• Tribune investors sue banks that arranged financing

      A group of investors in bankrupt Tribune Co sued JPMorgan, Merrill Lynch, Citicorp and Bank of America, claiming the banks arranged $3.7 billion in loans in 2007 they knew the company could never repay.

      “The Lead Banks knew that this financing was barred by the terms of the Credit Agreement and it was tainted with fraud and other misconduct,” said the lawsuit, which was filed late on Friday.

  • Censorship/Privacy/Civil Rights

    • A Web Pioneer Profiles Users by Name

      In the weeks before the New Hampshire primary last month, Linda Twombly of Nashua says she was peppered with online ads for Republican Senate hopeful Jim Bender.

      It was no accident. An online tracking company called RapLeaf Inc. had correctly identified her as a conservative who is interested in Republican politics, has an interest in the Bible and contributes to political and environmental causes. Mrs. Twombly’s profile is part of RapLeaf’s rich trove of data, garnered from a variety of sources and which both political parties have tapped.

    • FTC ends probe into Google’s Wi-Fi snooping

      The U.S. Federal Trade Commission has closed an investigation into Google Street View cars snooping into open Wi-Fi networks, with the agency declining to take action.

      Google’s announcement in May that its Street View cars mistakenly collected data from open Wi-Fi networks raised FTC concerns “about the internal policies and procedures that gave rise to this data collection,” wrote David Vladeck, director of the FTC’s Bureau of Consumer Protection, in a Wednesday letter to Google.

    • HTTPS Everywhere is in Beta!

      HTTPS Everywhere is a Firefox extension produced as a collaboration between The Tor Project and the Electronic Frontier Foundation. It encrypts your communications with a number of major websites.

  • Internet/Net Neutrality/DRM

    • Prosecutors Seek to Block Xbox Hacking Pioneer From Mod-Chip Trial

      Want a live tutorial on how to hack an Xbox by the guy who actually wrote the book on it?

      If so, you should plan to attend what likely will be the nation’s first federal jury trial of a defendant accused of jailbreaking Xbox 360s — installing mod chips that allow the console to run pirated or home-brew games and applications.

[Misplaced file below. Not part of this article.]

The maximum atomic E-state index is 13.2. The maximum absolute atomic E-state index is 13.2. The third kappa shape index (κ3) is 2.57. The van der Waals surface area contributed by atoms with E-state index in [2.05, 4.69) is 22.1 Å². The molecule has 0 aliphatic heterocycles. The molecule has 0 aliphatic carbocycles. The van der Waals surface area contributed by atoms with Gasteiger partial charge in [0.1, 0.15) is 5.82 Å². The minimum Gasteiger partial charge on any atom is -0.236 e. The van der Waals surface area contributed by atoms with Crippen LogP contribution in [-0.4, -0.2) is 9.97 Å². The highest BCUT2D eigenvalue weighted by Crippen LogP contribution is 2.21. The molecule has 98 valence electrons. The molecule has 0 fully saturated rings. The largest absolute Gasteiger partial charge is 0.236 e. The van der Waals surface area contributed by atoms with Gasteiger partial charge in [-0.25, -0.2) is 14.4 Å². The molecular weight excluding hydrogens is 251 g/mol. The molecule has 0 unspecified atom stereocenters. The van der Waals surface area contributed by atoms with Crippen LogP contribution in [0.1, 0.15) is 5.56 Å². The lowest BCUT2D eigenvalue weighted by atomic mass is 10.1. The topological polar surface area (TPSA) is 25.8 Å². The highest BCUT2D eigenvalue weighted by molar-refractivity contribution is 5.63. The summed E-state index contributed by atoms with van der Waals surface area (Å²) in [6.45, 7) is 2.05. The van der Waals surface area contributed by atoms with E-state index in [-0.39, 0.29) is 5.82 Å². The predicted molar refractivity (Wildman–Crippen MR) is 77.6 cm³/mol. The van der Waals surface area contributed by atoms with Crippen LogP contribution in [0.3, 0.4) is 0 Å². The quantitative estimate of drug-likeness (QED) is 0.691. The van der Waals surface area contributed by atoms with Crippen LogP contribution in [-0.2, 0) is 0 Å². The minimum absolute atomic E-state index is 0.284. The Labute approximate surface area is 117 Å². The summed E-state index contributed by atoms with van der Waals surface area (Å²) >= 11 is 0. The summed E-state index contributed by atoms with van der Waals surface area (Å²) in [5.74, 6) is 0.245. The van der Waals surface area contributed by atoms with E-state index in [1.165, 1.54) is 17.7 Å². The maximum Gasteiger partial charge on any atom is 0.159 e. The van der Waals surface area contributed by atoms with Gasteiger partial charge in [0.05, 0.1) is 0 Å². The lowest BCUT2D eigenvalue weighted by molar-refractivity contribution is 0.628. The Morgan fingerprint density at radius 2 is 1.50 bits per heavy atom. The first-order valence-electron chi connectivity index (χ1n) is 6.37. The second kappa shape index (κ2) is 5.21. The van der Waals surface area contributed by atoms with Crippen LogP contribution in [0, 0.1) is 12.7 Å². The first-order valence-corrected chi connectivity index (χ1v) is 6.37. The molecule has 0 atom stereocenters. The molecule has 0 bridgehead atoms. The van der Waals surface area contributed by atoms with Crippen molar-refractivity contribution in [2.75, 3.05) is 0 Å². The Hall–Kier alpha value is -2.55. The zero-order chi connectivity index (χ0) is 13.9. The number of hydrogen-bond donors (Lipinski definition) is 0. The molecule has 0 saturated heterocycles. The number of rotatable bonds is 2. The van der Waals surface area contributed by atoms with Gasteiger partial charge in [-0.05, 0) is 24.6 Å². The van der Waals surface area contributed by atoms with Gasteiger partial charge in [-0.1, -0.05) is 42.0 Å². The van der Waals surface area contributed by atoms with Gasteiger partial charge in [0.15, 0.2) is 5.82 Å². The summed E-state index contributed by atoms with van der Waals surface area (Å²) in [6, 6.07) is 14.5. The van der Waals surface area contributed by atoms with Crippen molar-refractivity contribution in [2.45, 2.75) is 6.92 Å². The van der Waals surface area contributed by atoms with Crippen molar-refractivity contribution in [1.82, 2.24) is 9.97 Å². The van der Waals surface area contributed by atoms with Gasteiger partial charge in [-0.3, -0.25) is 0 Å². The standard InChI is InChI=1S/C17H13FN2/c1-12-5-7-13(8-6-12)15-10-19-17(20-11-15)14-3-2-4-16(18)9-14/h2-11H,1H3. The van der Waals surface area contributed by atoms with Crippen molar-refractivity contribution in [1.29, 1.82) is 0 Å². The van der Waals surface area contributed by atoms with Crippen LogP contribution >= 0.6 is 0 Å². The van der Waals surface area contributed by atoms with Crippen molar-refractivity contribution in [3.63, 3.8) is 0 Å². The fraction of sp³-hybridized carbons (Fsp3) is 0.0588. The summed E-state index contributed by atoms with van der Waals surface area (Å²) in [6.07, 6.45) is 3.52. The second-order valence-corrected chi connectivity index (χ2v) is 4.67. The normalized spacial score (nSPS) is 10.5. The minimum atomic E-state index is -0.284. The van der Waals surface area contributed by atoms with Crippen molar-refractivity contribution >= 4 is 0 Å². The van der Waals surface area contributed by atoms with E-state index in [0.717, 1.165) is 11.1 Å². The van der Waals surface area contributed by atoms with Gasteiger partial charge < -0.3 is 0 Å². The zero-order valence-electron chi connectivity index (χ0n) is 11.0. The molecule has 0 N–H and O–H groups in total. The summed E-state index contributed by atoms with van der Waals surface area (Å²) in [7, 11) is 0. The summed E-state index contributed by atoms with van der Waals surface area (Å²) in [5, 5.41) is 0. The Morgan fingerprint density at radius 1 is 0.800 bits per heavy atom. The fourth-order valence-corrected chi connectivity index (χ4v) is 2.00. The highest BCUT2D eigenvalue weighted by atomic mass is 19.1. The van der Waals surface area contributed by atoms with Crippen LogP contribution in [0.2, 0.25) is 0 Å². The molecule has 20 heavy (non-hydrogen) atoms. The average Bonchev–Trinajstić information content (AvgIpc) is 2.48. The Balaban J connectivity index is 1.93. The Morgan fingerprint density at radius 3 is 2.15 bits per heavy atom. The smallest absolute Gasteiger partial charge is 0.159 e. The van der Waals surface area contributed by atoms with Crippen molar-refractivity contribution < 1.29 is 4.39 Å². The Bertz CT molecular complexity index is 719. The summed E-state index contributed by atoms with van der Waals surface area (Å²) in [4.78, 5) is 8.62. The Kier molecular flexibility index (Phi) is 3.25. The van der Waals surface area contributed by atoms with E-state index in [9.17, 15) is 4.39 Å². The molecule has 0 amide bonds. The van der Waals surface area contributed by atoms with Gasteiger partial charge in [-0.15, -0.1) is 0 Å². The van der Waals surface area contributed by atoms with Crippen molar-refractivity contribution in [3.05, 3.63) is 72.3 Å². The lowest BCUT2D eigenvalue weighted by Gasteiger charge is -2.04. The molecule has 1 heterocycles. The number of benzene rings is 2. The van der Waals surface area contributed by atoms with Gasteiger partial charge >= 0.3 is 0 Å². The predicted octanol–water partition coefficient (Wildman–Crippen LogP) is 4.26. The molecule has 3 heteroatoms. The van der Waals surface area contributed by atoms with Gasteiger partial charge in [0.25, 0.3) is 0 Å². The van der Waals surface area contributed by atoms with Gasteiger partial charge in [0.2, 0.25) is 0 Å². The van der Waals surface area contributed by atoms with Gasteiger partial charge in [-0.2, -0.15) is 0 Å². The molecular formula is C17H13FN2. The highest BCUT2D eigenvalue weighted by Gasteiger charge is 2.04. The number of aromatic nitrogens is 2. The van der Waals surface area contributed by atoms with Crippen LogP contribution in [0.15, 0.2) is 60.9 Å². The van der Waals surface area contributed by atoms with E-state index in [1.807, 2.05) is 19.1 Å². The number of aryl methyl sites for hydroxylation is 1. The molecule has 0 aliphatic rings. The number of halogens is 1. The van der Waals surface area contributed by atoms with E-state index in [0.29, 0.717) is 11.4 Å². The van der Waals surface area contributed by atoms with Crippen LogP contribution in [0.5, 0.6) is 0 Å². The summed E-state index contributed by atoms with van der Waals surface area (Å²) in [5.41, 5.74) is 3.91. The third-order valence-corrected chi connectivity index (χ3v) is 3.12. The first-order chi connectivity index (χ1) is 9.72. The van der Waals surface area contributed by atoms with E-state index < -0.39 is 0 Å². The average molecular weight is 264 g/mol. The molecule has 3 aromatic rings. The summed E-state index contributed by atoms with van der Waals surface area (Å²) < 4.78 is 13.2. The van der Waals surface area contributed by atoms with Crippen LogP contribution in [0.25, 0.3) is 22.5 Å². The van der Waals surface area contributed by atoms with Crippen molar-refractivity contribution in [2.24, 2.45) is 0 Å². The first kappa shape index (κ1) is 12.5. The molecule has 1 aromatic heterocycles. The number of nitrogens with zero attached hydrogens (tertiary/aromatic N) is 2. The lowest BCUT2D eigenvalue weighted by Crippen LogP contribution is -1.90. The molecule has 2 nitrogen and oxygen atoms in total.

Celebrity geek Andrew “Bunnie” Huang, the designer of the Chumby and author of the 2003 title Hacking the Xbox: An Introduction to Reverse Engineering, has agreed to testify for a southern California man charged under the anti-circumvention provisions of the Digital Millennium Copyright Act.

  • Intellectual Monopolies

    • Copyrights

      • How LimeWire’s Shutdown May Impact Urban Sustainability
      • LimeWire Today, and What’s in Store for the Future

        During this challenging time, we are excited about the future. The injunction applies only to the LimeWire product. Our company remains open for business.

      • ACTA

        • The Proposed New Copyright Crime of “Aiding and Abetting”

          The Anti-Counterfeiting Trade Agreement (ACTA) has caused concern for many reasons, such as secret negotiations and controversial provisions. Today, more than 70 law professors sent a letter to President Obama asking that he “direct the [U.S. Trade Representative] to halt its public endorsement of ACTA and subject the text to a meaningful participation process that can influence the shape of the agreement going forward.”

          Despite this beneficial attention, one clause has slipped under the radar. Article 2.14 of ACTA would require participating nations to “ensure that criminal liability for aiding and abetting is available.”

          This liability would apply to parties that assist others in engaging in “willful . . . copyright . . . piracy on a commercial scale.” Such scale includes “commercial activities for direct or indirect economic or commercial advantage.” These terms are not defined in the agreement. As a result, it would appear that any activity that would give an “indirect” commercial advantage (including the downloading of a single copyrighted song) could lead to criminal liability.

Clip of the Day

MeeGo OS running on a Mobile phone

Credit: TinyOgg